PEG ratio is a slightly more improved version of the P/E ratio. As you must be aware, the PE ratio is the ratio of the price of the stock to its EPS. It basically tells you how much the market is willing to pay for every rupee earned by the company. Normally, a company with a high growth rate and high return on equity (ROE) will attract a higher P/E ratio. For example, SBI may get a P/E of just 15 but Hindustan Unilever gets a P/E of 45. So, can you say that Hindustan Unilever is overpriced and SBI is underpriced? Not necessarily because this has to be seen with reference to the growth.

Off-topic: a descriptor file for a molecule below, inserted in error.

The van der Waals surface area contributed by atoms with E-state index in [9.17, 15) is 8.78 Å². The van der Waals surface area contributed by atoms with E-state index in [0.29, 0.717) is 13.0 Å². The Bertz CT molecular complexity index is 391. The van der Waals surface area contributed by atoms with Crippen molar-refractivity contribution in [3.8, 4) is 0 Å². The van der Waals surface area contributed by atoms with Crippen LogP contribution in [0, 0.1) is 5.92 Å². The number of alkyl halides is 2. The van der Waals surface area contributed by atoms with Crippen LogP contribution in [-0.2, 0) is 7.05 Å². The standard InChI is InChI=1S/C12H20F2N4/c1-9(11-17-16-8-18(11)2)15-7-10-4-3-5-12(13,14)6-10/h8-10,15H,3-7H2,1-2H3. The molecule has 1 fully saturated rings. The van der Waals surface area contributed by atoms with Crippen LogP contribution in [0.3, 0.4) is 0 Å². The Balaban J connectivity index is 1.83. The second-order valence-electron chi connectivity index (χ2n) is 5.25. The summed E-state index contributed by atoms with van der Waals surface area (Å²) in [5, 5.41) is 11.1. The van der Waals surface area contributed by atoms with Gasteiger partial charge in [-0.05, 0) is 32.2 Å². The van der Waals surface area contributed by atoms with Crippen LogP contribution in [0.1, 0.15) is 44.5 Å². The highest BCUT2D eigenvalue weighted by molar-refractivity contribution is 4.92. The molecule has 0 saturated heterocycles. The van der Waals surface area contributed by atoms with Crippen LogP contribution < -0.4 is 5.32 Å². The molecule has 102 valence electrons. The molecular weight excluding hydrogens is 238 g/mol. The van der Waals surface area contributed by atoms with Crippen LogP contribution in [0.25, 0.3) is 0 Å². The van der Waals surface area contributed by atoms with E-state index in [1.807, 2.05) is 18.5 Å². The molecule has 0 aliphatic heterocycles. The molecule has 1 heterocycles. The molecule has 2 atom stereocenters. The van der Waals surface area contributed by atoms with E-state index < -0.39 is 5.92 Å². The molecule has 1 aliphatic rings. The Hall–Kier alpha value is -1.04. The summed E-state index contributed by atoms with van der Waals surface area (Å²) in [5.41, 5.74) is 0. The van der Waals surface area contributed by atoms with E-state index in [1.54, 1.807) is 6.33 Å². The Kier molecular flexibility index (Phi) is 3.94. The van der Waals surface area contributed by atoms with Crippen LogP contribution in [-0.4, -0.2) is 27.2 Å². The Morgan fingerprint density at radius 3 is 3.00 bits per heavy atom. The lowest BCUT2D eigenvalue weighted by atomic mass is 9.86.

A way to combine P/E with growth is the PEG ratio. In the PEG ratio, you divided the P/E by the growth rate of earnings. If Hindustan lever has PE of 45 and is growing at 20% then the PEG ratio is 2.25. On the other hand, if SBI is quoting at a P/E of 15 and is growing at 5%, then the PEG is 3. So, while SBI looks cheaper in P/E terms, it is Hindustan Unilever that is actually cheaper in PEG terms. That is the perspective that PEG gives you as an investor.